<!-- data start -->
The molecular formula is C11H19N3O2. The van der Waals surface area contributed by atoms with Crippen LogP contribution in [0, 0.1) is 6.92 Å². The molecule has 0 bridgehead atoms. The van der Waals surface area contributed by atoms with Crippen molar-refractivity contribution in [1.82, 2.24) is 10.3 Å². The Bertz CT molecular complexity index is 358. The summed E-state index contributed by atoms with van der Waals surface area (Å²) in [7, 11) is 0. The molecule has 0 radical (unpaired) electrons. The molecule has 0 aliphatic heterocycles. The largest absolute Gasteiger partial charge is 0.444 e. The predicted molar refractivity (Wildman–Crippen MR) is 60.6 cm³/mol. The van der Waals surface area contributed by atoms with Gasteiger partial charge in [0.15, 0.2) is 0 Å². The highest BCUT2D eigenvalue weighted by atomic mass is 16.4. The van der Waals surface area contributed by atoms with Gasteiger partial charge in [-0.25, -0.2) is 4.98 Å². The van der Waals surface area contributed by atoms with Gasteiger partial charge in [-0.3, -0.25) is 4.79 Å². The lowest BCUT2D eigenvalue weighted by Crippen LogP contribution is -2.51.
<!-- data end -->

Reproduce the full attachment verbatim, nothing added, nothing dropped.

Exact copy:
The molecular formula is C11H19N3O2. The van der Waals surface area contributed by atoms with Crippen LogP contribution in [0, 0.1) is 6.92 Å². The molecule has 0 bridgehead atoms. The van der Waals surface area contributed by atoms with Crippen molar-refractivity contribution in [1.82, 2.24) is 10.3 Å². The Bertz CT molecular complexity index is 358. The summed E-state index contributed by atoms with van der Waals surface area (Å²) in [7, 11) is 0. The molecule has 0 radical (unpaired) electrons. The molecule has 0 aliphatic heterocycles. The largest absolute Gasteiger partial charge is 0.444 e. The predicted molar refractivity (Wildman–Crippen MR) is 60.6 cm³/mol. The van der Waals surface area contributed by atoms with Gasteiger partial charge in [0.15, 0.2) is 0 Å². The highest BCUT2D eigenvalue weighted by atomic mass is 16.4. The van der Waals surface area contributed by atoms with Gasteiger partial charge in [-0.25, -0.2) is 4.98 Å². The van der Waals surface area contributed by atoms with Gasteiger partial charge in [-0.3, -0.25) is 4.79 Å². The lowest BCUT2D eigenvalue weighted by Crippen LogP contribution is -2.51.